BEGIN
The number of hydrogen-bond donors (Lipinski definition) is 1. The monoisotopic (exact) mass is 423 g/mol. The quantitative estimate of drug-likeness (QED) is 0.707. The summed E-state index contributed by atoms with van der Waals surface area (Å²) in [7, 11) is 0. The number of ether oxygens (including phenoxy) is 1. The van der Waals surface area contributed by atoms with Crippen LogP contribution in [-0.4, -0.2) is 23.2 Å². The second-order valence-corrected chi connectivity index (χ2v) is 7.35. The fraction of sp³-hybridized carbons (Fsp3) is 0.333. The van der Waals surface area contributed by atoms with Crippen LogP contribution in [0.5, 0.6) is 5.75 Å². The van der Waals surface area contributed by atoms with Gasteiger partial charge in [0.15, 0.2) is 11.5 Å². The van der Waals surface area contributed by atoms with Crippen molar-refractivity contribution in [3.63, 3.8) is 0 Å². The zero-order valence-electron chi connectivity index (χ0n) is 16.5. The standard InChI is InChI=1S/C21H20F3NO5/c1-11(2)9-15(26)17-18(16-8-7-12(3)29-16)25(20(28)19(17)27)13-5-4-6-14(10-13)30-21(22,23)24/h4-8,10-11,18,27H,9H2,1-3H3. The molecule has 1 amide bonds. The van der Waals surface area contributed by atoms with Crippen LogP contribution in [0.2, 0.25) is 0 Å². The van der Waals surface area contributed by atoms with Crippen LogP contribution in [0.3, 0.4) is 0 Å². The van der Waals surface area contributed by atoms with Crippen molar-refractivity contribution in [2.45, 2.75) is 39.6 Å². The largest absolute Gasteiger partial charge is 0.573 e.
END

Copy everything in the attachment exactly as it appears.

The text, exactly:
The number of hydrogen-bond donors (Lipinski definition) is 1. The monoisotopic (exact) mass is 423 g/mol. The quantitative estimate of drug-likeness (QED) is 0.707. The summed E-state index contributed by atoms with van der Waals surface area (Å²) in [7, 11) is 0. The number of ether oxygens (including phenoxy) is 1. The van der Waals surface area contributed by atoms with Crippen LogP contribution in [-0.4, -0.2) is 23.2 Å². The second-order valence-corrected chi connectivity index (χ2v) is 7.35. The fraction of sp³-hybridized carbons (Fsp3) is 0.333. The van der Waals surface area contributed by atoms with Crippen LogP contribution in [0.5, 0.6) is 5.75 Å². The van der Waals surface area contributed by atoms with Gasteiger partial charge in [0.15, 0.2) is 11.5 Å². The van der Waals surface area contributed by atoms with Crippen molar-refractivity contribution in [3.63, 3.8) is 0 Å². The zero-order valence-electron chi connectivity index (χ0n) is 16.5. The standard InChI is InChI=1S/C21H20F3NO5/c1-11(2)9-15(26)17-18(16-8-7-12(3)29-16)25(20(28)19(17)27)13-5-4-6-14(10-13)30-21(22,23)24/h4-8,10-11,18,27H,9H2,1-3H3. The molecule has 1 amide bonds. The van der Waals surface area contributed by atoms with Crippen LogP contribution in [0.2, 0.25) is 0 Å². The van der Waals surface area contributed by atoms with Crippen LogP contribution in [0.3, 0.4) is 0 Å². The van der Waals surface area contributed by atoms with Crippen molar-refractivity contribution in [2.45, 2.75) is 39.6 Å². The largest absolute Gasteiger partial charge is 0.573 e.